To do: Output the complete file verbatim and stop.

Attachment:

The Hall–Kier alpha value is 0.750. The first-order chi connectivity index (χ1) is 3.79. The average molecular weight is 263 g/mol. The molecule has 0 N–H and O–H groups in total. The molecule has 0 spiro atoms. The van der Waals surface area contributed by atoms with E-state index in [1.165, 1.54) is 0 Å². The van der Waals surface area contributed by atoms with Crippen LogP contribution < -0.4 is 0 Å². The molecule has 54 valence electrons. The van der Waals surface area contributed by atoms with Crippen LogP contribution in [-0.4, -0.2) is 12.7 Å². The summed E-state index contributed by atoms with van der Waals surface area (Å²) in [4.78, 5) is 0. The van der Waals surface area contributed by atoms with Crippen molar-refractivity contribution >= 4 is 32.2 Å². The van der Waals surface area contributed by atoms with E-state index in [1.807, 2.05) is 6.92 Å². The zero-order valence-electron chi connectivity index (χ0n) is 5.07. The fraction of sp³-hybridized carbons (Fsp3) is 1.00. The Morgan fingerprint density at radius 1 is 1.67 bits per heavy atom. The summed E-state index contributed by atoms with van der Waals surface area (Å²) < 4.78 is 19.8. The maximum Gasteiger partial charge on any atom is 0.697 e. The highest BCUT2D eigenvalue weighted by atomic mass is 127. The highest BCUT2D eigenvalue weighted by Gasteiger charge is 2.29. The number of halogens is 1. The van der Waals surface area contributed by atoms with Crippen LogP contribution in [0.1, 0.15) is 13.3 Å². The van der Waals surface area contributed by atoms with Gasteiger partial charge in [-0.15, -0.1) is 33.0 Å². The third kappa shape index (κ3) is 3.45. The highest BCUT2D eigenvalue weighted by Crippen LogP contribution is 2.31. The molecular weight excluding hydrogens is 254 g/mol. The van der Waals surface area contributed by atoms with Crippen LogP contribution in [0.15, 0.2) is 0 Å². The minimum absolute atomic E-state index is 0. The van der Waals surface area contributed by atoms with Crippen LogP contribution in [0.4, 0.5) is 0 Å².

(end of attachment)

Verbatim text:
The Hall–Kier alpha value is 0.750. The first-order chi connectivity index (χ1) is 3.79. The average molecular weight is 263 g/mol. The molecule has 0 N–H and O–H groups in total. The molecule has 0 spiro atoms. The van der Waals surface area contributed by atoms with E-state index in [1.165, 1.54) is 0 Å². The van der Waals surface area contributed by atoms with Crippen LogP contribution < -0.4 is 0 Å². The molecule has 54 valence electrons. The van der Waals surface area contributed by atoms with Crippen LogP contribution in [-0.4, -0.2) is 12.7 Å². The summed E-state index contributed by atoms with van der Waals surface area (Å²) in [4.78, 5) is 0. The van der Waals surface area contributed by atoms with Crippen molar-refractivity contribution >= 4 is 32.2 Å². The van der Waals surface area contributed by atoms with E-state index in [1.807, 2.05) is 6.92 Å². The zero-order valence-electron chi connectivity index (χ0n) is 5.07. The fraction of sp³-hybridized carbons (Fsp3) is 1.00. The Morgan fingerprint density at radius 1 is 1.67 bits per heavy atom. The summed E-state index contributed by atoms with van der Waals surface area (Å²) < 4.78 is 19.8. The maximum Gasteiger partial charge on any atom is 0.697 e. The highest BCUT2D eigenvalue weighted by atomic mass is 127. The highest BCUT2D eigenvalue weighted by Gasteiger charge is 2.29. The number of halogens is 1. The van der Waals surface area contributed by atoms with Crippen LogP contribution in [0.1, 0.15) is 13.3 Å². The van der Waals surface area contributed by atoms with Gasteiger partial charge in [-0.15, -0.1) is 33.0 Å². The third kappa shape index (κ3) is 3.45. The highest BCUT2D eigenvalue weighted by Crippen LogP contribution is 2.31. The molecular weight excluding hydrogens is 254 g/mol. The van der Waals surface area contributed by atoms with Crippen LogP contribution in [0.15, 0.2) is 0 Å². The minimum absolute atomic E-state index is 0. The van der Waals surface area contributed by atoms with Crippen LogP contribution in [0.4, 0.5) is 0 Å².